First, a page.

According to a new survey, WiFi is something valued more than sex. That’s curious, and while we believe “WiFi” might be incorrectly identified as “access to the internet”, Linksys hopes its latest router can at least help with one of these concerns (and it’s not sex).
Linksys has high hopes for its next big routers. In general, the company probably has high hopes for most of its products, but in 2015, it is looking to a new technology that it hopes will impress people greatly and check out a new gadget aimed at boosting network performance in their home.
It’s apparently necessary, too.
Whether you realise it or not, we’re all consuming monumental amounts of data at the moment, sending information back and forth between our phones, tablets, laptops, desktops, TVs, sound systems, cameras, and practically anything else that has a network connection built into it, wired or wireless.
It’s our love for Facebook, our need to check out websites day in and day out, and ever since Netflix kicked into gear and Australians started watching TV shows and movies en masse, it’s that too, as the media streaming services like Netflix, Presto, and Stan started many of us on the road to taking full advantage of our download limits and grabbing as much to watch as humanly possible.
But there’s a catch: even though you can download content for ages, you still need a device that acts as a sort of traffic controller for how it gets sent into your home, and that is causing some headaches for people.
You see we all have lots of these devices, and many of us are still reliant on the old modem router our ISP gave us when we first signed up to get that broadband connection.
That is the unfortunate catch, because this ageing piece of technology just can’t keep up with the demand of gadgets we’re throwing at it.
Fortunately, replacement routers are a thing that isn’t too hard to come by, but they’re not all created equal. In fact, we’re seeing more gutsy routers come out, and last year’s introduction of a router from Netgear with some high-speed innards, six antennas, and two high-speed 5GHz connections (as well as one 2.4GHz network for devices that didn’t need the big oomph) helped to provide homes and businesses with a little more room to move.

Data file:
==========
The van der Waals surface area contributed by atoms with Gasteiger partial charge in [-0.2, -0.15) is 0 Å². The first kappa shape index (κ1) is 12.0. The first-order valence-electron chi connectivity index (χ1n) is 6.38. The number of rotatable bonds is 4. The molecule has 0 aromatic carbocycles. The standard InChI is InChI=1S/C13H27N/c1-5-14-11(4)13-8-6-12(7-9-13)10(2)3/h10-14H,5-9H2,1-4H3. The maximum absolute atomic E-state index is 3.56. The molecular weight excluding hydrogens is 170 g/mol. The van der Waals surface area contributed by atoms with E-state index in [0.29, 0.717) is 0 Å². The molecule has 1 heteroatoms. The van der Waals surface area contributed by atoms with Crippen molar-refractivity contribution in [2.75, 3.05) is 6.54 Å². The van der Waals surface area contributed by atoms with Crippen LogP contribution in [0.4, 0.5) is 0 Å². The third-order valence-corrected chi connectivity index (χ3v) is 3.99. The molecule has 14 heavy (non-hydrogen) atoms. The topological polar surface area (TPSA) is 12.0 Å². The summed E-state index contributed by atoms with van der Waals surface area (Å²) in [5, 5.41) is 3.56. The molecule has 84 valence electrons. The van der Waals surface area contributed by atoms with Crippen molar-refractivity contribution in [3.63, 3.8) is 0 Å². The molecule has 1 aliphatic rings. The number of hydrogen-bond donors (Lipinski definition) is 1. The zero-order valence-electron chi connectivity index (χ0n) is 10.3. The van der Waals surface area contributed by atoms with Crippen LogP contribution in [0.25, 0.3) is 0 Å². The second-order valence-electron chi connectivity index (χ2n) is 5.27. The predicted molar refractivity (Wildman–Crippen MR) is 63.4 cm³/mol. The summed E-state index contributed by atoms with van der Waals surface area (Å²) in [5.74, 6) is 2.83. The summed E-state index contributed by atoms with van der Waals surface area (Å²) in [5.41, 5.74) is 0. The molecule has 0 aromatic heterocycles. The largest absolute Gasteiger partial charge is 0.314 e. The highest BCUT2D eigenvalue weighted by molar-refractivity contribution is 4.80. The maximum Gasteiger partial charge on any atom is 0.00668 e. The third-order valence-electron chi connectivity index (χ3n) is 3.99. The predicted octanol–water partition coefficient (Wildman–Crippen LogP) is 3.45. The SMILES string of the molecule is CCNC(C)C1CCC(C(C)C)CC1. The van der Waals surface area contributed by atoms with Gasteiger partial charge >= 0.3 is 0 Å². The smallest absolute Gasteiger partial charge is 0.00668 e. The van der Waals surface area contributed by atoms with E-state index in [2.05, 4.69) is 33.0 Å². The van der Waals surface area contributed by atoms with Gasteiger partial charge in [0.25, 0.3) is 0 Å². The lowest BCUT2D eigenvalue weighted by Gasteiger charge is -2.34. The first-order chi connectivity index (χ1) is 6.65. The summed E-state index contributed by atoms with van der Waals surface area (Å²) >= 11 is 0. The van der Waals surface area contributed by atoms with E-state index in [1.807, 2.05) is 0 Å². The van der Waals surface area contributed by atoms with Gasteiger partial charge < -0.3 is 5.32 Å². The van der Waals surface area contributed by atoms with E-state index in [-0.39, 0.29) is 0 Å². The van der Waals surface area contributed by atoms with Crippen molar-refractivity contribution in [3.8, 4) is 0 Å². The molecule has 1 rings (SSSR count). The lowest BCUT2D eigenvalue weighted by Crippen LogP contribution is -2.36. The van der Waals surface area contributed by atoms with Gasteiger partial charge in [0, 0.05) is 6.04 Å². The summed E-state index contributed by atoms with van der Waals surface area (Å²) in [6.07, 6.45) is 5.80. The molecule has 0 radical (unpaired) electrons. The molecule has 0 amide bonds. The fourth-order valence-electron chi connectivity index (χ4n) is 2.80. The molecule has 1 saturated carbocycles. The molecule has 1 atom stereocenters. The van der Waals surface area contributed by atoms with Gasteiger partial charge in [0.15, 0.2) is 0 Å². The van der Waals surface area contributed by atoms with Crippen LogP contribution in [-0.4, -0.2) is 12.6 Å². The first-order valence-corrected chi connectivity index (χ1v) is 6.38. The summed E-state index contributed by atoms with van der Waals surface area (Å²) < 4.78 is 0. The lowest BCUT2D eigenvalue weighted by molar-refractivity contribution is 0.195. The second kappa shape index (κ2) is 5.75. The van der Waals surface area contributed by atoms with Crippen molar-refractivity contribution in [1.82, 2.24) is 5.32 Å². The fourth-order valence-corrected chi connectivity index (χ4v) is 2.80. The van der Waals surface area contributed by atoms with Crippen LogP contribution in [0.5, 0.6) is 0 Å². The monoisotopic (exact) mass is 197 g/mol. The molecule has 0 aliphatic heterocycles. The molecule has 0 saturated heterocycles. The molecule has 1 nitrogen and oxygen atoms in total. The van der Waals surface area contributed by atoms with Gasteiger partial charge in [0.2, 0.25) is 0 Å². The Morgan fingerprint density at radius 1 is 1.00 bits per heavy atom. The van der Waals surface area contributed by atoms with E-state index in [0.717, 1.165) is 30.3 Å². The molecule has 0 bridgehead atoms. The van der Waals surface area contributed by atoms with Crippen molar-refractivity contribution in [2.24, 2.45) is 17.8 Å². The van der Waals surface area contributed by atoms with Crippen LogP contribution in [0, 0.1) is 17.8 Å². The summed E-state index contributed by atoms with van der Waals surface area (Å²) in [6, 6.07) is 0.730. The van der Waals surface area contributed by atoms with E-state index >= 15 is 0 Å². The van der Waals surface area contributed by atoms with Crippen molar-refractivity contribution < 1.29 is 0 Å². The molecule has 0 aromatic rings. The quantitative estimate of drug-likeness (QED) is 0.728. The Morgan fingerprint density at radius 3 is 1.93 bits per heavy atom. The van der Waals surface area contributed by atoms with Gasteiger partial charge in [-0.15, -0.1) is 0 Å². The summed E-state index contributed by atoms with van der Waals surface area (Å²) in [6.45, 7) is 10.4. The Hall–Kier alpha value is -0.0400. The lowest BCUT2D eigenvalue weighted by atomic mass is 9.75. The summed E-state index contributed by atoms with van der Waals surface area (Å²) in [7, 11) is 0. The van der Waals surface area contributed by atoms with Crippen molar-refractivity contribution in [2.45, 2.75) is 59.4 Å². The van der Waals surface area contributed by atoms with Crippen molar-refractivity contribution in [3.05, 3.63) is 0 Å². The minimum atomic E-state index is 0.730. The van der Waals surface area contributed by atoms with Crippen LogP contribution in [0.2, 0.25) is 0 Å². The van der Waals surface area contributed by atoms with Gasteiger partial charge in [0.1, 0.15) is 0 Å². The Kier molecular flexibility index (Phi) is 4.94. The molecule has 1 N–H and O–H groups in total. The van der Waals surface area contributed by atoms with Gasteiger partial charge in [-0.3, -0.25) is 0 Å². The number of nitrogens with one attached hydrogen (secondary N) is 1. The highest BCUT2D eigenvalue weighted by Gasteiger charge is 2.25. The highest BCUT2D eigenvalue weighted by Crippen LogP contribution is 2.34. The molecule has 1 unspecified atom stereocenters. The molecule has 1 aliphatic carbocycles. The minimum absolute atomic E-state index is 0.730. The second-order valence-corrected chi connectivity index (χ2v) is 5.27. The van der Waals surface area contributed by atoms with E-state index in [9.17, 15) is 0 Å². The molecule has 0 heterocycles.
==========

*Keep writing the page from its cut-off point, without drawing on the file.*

Linksys, however, is trying a different approach, and with its latest product, the EA8500 or “Linksys Max-Stream AC2600 MU-MIMO Smart Wi-Fi Router” — a name that is a mouthful for anyone saying it — is focusing on chip technology to manage your network transmissions rather than extra leg room for the network alone.
The chip in question is from Qualcomm, a manufacturer responsible for a whole heap of the processors in smartphones, including the ones used in the Samsung Galaxy Note 4 and Sony Xperia Z3, with this chip doing something a little different than providing power to a phone.
Rather, its MU EFX processor is what is called a “multi-user” (that’s the MU) processor for the “MIMO” or “multiple input, multiple output” technology, which together should allow a router with several antennas to get quite a few devices talking to it at the same time without a heap of things slowing down.
Aside for the multi-user technology, the Linksys EA8500 is including a 1.4GHz dual-core processor to make sure there’s enough power to manage the transmissions, while a combination of 1.7Gbs and 800Mbps is being used for the 5 and 2.4GHz networks, allowing the fast devices to jump on that 5GHz Gigabit network, while the slower devices can fight out how the 800Mbps should be divided.
And essentially, the devices won’t have to, with the router’s MU technology doing that for customers, and spreading it over the 802.11ac network technology, which allows wireless network transmissions to push throughout a home more than the 802.11n networks most of us still use.
“MU-MIMO technology totally revolutionises the wireless experience in today’s home”, said Greg Morrison, Business Manager at Linksys in Australia.
“The average Australian home has more than eight devices connecting to the Internet with as many as five simultaneously, and they’re not used for just sending emails and tweets,” said Morrison.
“We’re streaming movies and TV shows in high definition, we’re video chatting with our friends and family, and we’re playing video games against competitors around the globe concurrently. All these activities rely on Internet connection and the humble router is at the heart of the connected home, fundamental, but too often overlooked.”
Perhaps it’s just us, but that should be internet through WiFi and not WiFi alone, because you could surely live without WiFi provided you had an internet connection through some other way. That being said, most of us have home networks so that we can have internet access, so it’s easy to see why so many can’t live without wireless networking in general.
If that’s you and you’re finding the home network (or office network) has slowed to feeling like a carrier pigeon would be faster, a new router might be what the doctor should be ordering.
In fact, until the National Broadband Network arrives for all of us and network speeds increase overall, the router is your next best step to helping all the devices in your home get alone wirelessly.
While we’re not sure if the Linksys EA8500 will fix everyone’s woes, those keen to give a flogging to find out will find it in stores shortly for a recommended retail price off $429.95.